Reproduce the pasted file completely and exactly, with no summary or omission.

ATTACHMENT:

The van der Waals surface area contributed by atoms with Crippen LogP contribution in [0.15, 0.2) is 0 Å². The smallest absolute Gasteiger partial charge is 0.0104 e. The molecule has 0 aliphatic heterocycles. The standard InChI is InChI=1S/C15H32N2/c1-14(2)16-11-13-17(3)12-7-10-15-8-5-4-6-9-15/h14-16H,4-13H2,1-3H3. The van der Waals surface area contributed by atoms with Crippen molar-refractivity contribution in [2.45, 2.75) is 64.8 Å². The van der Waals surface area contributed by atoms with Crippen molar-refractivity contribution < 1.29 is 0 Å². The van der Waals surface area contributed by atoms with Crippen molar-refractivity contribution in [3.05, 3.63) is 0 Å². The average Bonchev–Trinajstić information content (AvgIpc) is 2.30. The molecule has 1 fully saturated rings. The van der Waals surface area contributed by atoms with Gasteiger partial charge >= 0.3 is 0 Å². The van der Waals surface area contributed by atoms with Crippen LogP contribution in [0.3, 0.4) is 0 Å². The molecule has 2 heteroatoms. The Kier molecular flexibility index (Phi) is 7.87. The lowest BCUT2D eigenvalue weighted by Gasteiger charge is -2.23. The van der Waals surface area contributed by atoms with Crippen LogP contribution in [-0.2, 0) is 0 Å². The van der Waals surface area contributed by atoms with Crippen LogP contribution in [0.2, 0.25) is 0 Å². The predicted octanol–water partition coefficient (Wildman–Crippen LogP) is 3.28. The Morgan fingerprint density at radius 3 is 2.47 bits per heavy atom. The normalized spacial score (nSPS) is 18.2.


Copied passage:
The van der Waals surface area contributed by atoms with Crippen LogP contribution in [0.15, 0.2) is 0 Å². The smallest absolute Gasteiger partial charge is 0.0104 e. The molecule has 0 aliphatic heterocycles. The standard InChI is InChI=1S/C15H32N2/c1-14(2)16-11-13-17(3)12-7-10-15-8-5-4-6-9-15/h14-16H,4-13H2,1-3H3. The van der Waals surface area contributed by atoms with Crippen molar-refractivity contribution in [2.45, 2.75) is 64.8 Å². The van der Waals surface area contributed by atoms with Crippen molar-refractivity contribution < 1.29 is 0 Å². The van der Waals surface area contributed by atoms with Crippen molar-refractivity contribution in [3.05, 3.63) is 0 Å². The average Bonchev–Trinajstić information content (AvgIpc) is 2.30. The molecule has 1 fully saturated rings. The van der Waals surface area contributed by atoms with Gasteiger partial charge >= 0.3 is 0 Å². The van der Waals surface area contributed by atoms with Crippen LogP contribution in [0.3, 0.4) is 0 Å². The molecule has 2 heteroatoms. The Kier molecular flexibility index (Phi) is 7.87. The lowest BCUT2D eigenvalue weighted by Gasteiger charge is -2.23. The van der Waals surface area contributed by atoms with Crippen LogP contribution in [-0.2, 0) is 0 Å². The van der Waals surface area contributed by atoms with Crippen LogP contribution in [0.2, 0.25) is 0 Å². The predicted octanol–water partition coefficient (Wildman–Crippen LogP) is 3.28. The Morgan fingerprint density at radius 3 is 2.47 bits per heavy atom. The normalized spacial score (nSPS) is 18.2.